Norfolk Islanders will not have the right to vote in Australian state elections, despite the island’s legislation being abolished and replaced by federal and New South Wales laws. From July, the NSW government will deliver all state-level services, such as health and education. Islanders will also fall under the federal Medicare system and be eligible for social benefits, including the Pharmaceutical Benefits Scheme. Australia’s tax and immigration systems will also apply. The island lost its right to self-govern last May when the commonwealth abolished its autonomy, and the island has been in a transition period ever since as it prepares to come under Australian laws. While islanders will have the right to vote in the federal election and will be allocated to the electorate of Canberra, the NSW Legislative Council this week passed legislation about the application of services to Norfolk Islanders. Despite this, they will not have a right to vote in state elections as part of the legislation.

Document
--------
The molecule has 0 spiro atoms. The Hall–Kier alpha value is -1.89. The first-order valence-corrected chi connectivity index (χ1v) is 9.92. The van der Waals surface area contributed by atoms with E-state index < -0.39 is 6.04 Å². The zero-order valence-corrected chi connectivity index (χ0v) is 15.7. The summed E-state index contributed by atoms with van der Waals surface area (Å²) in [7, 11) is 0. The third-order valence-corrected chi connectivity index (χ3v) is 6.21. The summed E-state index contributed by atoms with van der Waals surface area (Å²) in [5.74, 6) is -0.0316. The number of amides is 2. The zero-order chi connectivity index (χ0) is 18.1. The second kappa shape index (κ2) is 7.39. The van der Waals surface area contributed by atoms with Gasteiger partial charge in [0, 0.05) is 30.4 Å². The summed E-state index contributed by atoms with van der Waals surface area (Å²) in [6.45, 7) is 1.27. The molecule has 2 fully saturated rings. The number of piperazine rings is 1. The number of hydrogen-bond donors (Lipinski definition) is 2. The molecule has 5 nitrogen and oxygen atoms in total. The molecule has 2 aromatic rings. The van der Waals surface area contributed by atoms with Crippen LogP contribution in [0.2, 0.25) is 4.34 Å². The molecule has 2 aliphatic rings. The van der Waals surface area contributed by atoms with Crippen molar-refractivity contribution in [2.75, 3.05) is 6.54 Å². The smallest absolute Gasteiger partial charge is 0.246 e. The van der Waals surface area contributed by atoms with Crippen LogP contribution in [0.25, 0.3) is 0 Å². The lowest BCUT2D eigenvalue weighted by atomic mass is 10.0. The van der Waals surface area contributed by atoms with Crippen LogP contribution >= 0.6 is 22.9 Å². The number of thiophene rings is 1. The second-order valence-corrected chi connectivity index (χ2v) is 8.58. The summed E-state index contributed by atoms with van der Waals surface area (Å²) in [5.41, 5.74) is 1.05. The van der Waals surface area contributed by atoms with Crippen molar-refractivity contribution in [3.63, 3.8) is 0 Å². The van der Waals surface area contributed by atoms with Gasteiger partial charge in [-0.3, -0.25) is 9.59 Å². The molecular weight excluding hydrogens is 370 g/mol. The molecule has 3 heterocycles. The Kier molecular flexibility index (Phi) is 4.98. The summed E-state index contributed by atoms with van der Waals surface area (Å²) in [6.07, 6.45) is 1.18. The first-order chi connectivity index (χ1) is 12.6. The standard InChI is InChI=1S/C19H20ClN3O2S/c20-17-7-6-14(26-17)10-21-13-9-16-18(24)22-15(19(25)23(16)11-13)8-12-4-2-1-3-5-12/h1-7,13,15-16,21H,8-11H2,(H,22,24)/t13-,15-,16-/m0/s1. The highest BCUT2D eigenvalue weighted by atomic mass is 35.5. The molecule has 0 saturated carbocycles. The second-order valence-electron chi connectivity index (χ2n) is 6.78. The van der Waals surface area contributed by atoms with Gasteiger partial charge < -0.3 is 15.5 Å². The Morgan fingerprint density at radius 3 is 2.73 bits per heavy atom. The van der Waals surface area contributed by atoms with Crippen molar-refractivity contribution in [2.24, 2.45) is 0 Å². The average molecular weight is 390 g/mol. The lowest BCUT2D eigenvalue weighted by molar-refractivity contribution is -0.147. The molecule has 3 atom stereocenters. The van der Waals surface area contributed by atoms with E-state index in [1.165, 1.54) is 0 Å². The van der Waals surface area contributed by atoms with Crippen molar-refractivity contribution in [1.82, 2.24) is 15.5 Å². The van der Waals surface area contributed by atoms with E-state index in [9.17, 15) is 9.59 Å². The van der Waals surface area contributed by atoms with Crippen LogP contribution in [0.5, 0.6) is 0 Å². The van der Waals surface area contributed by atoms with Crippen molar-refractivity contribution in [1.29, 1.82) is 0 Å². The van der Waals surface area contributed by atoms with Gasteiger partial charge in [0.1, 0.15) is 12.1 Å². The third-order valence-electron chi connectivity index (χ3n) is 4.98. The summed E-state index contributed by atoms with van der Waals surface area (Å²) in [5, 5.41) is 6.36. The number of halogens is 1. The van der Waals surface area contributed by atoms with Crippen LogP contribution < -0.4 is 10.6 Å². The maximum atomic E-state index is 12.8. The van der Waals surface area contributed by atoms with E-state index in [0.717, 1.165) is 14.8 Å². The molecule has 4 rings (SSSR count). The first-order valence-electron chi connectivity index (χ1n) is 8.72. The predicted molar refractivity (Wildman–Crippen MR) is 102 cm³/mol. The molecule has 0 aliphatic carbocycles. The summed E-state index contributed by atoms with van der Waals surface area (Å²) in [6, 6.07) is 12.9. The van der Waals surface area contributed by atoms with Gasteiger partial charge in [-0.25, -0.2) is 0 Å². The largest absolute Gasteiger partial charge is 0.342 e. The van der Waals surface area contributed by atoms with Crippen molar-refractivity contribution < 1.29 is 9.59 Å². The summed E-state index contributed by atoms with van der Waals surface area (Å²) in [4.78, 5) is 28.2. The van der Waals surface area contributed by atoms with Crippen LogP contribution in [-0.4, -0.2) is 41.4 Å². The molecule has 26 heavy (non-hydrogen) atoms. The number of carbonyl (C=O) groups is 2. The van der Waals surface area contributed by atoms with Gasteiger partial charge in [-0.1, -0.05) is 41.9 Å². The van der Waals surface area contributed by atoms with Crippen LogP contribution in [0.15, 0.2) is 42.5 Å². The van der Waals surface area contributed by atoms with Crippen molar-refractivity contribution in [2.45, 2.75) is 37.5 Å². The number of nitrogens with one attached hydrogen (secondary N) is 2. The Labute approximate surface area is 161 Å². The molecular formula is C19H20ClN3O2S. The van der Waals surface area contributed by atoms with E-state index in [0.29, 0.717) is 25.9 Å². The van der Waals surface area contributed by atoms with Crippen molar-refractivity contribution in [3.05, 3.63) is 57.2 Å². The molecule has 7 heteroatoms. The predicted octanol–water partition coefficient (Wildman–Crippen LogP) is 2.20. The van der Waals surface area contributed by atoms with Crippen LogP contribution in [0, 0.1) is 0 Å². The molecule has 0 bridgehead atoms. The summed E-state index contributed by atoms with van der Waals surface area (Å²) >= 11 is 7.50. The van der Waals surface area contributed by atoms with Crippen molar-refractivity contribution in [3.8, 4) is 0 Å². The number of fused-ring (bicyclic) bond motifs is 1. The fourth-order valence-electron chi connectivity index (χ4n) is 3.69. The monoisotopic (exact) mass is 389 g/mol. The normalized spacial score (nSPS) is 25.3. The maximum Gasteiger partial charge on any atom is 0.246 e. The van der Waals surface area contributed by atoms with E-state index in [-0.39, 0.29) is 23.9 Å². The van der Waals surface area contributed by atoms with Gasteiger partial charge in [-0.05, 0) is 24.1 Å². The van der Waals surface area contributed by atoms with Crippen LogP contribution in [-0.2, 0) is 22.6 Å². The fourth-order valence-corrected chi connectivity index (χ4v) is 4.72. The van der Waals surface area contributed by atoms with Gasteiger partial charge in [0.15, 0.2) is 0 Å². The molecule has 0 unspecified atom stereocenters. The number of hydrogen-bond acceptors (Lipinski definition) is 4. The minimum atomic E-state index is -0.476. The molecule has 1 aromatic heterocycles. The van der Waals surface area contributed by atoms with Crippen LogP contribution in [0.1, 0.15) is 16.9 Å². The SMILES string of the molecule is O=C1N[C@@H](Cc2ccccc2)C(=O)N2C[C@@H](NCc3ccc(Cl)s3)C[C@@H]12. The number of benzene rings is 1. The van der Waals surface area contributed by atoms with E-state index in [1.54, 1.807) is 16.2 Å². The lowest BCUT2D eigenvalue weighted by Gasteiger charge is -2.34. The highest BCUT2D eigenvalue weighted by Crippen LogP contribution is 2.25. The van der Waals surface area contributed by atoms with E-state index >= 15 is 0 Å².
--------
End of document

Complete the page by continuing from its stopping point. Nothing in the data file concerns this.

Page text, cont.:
NSW Greens MP David Shoebridge acknowledged that many islanders were still fighting for self-governance. But if their bid to the United Nations to retain autonomy did not succeed, then the people should have a right to vote at a state level just like all other Australians, he said.
“From my observation of this process, it’s very much a 21st-century recolonisation of an independent territory,” he told Guardian Australia.